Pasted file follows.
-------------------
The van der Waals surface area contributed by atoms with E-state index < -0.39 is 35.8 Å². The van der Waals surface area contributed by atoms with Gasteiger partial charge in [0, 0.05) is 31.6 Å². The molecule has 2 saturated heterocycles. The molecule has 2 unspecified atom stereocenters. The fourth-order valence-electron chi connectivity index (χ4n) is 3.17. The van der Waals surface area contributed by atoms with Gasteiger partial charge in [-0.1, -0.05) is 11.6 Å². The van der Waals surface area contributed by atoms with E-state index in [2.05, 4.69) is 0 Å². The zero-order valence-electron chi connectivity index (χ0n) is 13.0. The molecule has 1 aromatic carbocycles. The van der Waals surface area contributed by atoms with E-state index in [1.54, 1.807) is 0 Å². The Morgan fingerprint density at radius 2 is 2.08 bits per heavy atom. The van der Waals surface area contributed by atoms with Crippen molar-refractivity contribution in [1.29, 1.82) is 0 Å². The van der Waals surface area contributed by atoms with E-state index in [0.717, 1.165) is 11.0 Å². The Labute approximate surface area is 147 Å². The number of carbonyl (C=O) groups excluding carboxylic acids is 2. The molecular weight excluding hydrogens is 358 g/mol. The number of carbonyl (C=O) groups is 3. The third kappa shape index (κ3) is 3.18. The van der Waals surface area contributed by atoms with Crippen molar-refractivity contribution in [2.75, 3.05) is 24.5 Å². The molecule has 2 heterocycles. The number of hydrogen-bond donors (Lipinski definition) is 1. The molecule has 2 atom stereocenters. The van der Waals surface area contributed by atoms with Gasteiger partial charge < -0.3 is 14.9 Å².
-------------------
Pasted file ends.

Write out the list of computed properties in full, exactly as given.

The van der Waals surface area contributed by atoms with E-state index < -0.39 is 35.8 Å². The van der Waals surface area contributed by atoms with Gasteiger partial charge in [0, 0.05) is 31.6 Å². The molecule has 2 saturated heterocycles. The molecule has 2 unspecified atom stereocenters. The fourth-order valence-electron chi connectivity index (χ4n) is 3.17. The van der Waals surface area contributed by atoms with Gasteiger partial charge in [-0.1, -0.05) is 11.6 Å². The van der Waals surface area contributed by atoms with E-state index in [2.05, 4.69) is 0 Å². The zero-order valence-electron chi connectivity index (χ0n) is 13.0. The molecule has 1 aromatic carbocycles. The van der Waals surface area contributed by atoms with E-state index in [1.54, 1.807) is 0 Å². The Morgan fingerprint density at radius 2 is 2.08 bits per heavy atom. The van der Waals surface area contributed by atoms with Crippen molar-refractivity contribution in [1.29, 1.82) is 0 Å². The van der Waals surface area contributed by atoms with E-state index in [0.717, 1.165) is 11.0 Å². The Labute approximate surface area is 147 Å². The number of carbonyl (C=O) groups excluding carboxylic acids is 2. The molecular weight excluding hydrogens is 358 g/mol. The number of carbonyl (C=O) groups is 3. The third kappa shape index (κ3) is 3.18. The van der Waals surface area contributed by atoms with Crippen molar-refractivity contribution in [2.75, 3.05) is 24.5 Å². The molecule has 2 heterocycles. The number of hydrogen-bond donors (Lipinski definition) is 1. The molecule has 2 atom stereocenters. The van der Waals surface area contributed by atoms with Gasteiger partial charge < -0.3 is 14.9 Å².